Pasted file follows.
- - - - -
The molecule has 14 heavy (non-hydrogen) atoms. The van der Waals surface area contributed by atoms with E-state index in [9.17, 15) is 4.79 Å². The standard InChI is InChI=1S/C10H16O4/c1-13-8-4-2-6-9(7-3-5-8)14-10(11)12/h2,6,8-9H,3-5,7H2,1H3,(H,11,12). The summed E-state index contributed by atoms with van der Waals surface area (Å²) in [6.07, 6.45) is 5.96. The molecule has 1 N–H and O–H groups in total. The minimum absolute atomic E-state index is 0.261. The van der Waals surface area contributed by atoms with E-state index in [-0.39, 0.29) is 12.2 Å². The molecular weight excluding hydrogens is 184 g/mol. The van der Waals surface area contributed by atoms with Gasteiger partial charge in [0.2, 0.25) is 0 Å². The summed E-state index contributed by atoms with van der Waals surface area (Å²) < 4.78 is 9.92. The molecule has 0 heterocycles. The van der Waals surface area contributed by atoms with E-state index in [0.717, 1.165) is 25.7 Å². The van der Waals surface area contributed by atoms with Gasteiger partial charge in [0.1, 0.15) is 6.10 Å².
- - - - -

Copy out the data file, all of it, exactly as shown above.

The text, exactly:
The molecule has 14 heavy (non-hydrogen) atoms. The van der Waals surface area contributed by atoms with E-state index in [9.17, 15) is 4.79 Å². The standard InChI is InChI=1S/C10H16O4/c1-13-8-4-2-6-9(7-3-5-8)14-10(11)12/h2,6,8-9H,3-5,7H2,1H3,(H,11,12). The summed E-state index contributed by atoms with van der Waals surface area (Å²) in [6.07, 6.45) is 5.96. The molecule has 1 N–H and O–H groups in total. The minimum absolute atomic E-state index is 0.261. The van der Waals surface area contributed by atoms with E-state index in [-0.39, 0.29) is 12.2 Å². The molecular weight excluding hydrogens is 184 g/mol. The van der Waals surface area contributed by atoms with Gasteiger partial charge in [0.2, 0.25) is 0 Å². The summed E-state index contributed by atoms with van der Waals surface area (Å²) < 4.78 is 9.92. The molecule has 0 heterocycles. The van der Waals surface area contributed by atoms with E-state index in [0.717, 1.165) is 25.7 Å². The van der Waals surface area contributed by atoms with Gasteiger partial charge in [0.1, 0.15) is 6.10 Å².